Links To And Excerpts From “Airway Problems in Neonates—A Review of the Current Investigation and Management Strategies”

In this post, I link to and excerpt from Airway Problems in Neonates—A Review of the Current Investigation and Management Strategies [PubMed Abstract] [Full-Text HTML] [Full-Text PDF]. Front Pediatr. 2017 Mar 30;5:60.

The key for the primary care physician is to promptly refer patients having the following symptoms:

To ensure that a diagnosis is made earlier it helps to have a high
index of suspicion. Consider the possibility of an airway problem and investigate if the following symptoms and signs are present:

• recurrent stridor or wheeze
• chronic cough
• recurrent cyanotic episodes
• life threatening events
• feeding difficulties with failure to thrive
• repeated failed extubation attempts
• associated congenital anomalies especially cardiac defects
• signs of dysmorphism
• recurrent aspiration pneumonia
• persistent atelectasis or lobar hyperinflation on chest Xray

In addition, the child may not present until a few months of age, when the obstruction is unmasked by their increased activity and the need for larger tidal volumes as the child grows. Occasionally, the airway problem only comes to light following a respiratory tract infection resulting in increased respiratory effort, or difficulty in intubation with an appropriate size endotracheal tube, or inabilityto extubate following general anesthesia for a planned surgical procedure. Late presentation at a few months of age does not exclude a congenital lesion.

All that follows is from the above resource.

Abstract

Airway problems in the neonatal population are often life threatening and raise challenging issues in diagnosis and management. The airway problems can result from congenital or acquired lesions and can be broadly classified into those causing obstruction or those due to an abnormal “communication” in the airway. Many different investigations are now available to identify the diagnosis and quantify the severity of the problem, and these tests can be simple or invasive. Bronchography and bronchoscopy are essential to determine the extent and severity of the airway problem and to plan treatment strategy. Further imaging techniques help to delineate other commonly associated abnormalities. Echocardiography is also important to confirm any associated cardiac abnormality. In this review, the merits and disadvantages of the various investigations now available to the clinician will be discussed. The current therapeutic strategies are discussed, and the review will focus on the most challenging conditions that cause the biggest management conundrums, specifically laryngotracheal cleft, congenital tracheal stenosis, and tracheobronchomalacia. Management of acquired stenosis secondary to airway injury from endotracheal intubation will also be discussed as this is a common problem. Slide tracheoplasty is the preferred surgical option for long-segment tracheal stenosis, and results have improved significantly. Stents are occasionally required for residual or recurrent stenosis following surgical repair. There is sufficient evidence that a multidisciplinary team approach for managing complex airway issues provides the best results for the patient. There is ongoing progress in the field with newer diagnostic tools as well as development of innovative management techniques, such as biodegradable stents and stem cell-based tracheal transplants, leading to a much better prognosis for these children in the future.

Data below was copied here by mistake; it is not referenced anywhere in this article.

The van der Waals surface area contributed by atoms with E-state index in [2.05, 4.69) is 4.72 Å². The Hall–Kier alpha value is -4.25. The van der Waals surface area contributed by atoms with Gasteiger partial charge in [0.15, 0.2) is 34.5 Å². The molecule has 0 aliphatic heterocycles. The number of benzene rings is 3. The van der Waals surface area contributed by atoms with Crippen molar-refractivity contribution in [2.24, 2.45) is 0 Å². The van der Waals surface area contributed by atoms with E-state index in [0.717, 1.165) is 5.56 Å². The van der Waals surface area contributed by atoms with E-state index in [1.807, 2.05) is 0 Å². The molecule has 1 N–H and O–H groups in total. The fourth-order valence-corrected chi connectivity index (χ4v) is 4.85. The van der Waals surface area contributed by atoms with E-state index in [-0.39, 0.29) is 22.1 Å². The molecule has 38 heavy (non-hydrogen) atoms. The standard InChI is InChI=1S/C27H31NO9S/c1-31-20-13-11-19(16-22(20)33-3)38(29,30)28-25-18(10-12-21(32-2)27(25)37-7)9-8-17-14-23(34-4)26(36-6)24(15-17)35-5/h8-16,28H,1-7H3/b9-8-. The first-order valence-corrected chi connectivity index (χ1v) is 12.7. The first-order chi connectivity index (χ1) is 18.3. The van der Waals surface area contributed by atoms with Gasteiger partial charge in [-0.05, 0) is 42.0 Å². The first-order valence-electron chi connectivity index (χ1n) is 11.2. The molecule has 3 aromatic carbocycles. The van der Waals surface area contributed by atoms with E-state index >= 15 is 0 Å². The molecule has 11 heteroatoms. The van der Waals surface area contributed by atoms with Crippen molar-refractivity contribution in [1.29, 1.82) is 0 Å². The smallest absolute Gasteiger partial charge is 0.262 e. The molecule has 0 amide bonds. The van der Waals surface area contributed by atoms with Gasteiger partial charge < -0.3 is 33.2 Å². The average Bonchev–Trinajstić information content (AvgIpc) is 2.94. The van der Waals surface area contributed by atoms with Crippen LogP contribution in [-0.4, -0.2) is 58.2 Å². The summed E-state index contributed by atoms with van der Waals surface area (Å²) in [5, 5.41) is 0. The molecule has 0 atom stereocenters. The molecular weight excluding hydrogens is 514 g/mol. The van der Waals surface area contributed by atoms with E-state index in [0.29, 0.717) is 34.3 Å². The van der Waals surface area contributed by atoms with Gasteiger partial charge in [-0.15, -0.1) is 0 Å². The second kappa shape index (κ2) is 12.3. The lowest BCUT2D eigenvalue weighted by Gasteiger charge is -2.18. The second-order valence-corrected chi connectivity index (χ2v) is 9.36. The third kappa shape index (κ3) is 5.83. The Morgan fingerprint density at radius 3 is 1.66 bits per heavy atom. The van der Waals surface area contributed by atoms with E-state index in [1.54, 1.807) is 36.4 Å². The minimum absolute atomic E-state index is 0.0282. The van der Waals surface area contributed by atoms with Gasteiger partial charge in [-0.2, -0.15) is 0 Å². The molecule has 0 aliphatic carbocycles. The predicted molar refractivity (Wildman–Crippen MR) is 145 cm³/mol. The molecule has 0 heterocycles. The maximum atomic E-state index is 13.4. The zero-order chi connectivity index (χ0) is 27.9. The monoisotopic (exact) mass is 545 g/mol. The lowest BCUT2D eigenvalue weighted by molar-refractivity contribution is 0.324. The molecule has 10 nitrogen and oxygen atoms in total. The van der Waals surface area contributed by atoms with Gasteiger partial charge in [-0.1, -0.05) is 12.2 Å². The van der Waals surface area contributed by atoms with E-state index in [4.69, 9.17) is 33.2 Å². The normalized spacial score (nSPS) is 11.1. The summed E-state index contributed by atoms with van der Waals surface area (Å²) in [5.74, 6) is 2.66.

Keywords: airway, tracheal stenosis, tracheobronchomalacia, bronchography, bronchoscopy, tracheoplasty, internal airway stent
CAUSES OF AIRWAY PROBLEMS
Airway problems can be broadly classified into congenital or
acquired lesions and further divided into conditions causing
obstruction of the airway and those due to an abnormal communication between the airway and esophagus. Congenital
obstructive lesions can be from a simple intrinsic lesion in the
airway (e.g., hemangiomata, cysts, and webs) or from abnormal development of the airway (e.g., congenital tracheal stenosis). Extrinsic compression can also occur from lesions external to the airway (e.g., vascular rings or slings, lymphangiomatous lesions, mediastinal tumors).
PHYSIOLOGY
. . . patients with obstruction in the upper extra-thoracic
airway present with inspiratory stridor, while obstruction in the
intra-thoracic part of the airway causes biphasic or an expiratory noise or prolonged expiration on auscultation.
In addition, the child may not present until a few months of age, when the obstruction is unmasked by their increased activity and the need for larger tidal volumes as the child grows. Occasionally, the airway problem only comes to light following a respiratory tract infection resulting in increased respiratory effort, or difficulty in intubation with an appropriate size endotracheal tube, or inability to extubate following general anesthesia for a planned surgical .procedure.
Late presentation at a few months of age does not exclude a  congenital lesion.
DIAGNOSIS
To ensure that a diagnosis is made earlier it helps to have a high
index of suspicion. Consider the possibility of an airway problem and investigate if the following symptoms and signs are present:
• recurrent stridor or wheeze
• chronic cough
• recurrent cyanotic episodes
• life threatening events
• feeding difficulties with failure to thrive
• repeated failed extubation attempts
• associated congenital anomalies especially cardiac defects
• signs of dysmorphism
• recurrent aspiration pneumonia
• persistent atelectasis or lobar hyperinflation on chest Xray

 

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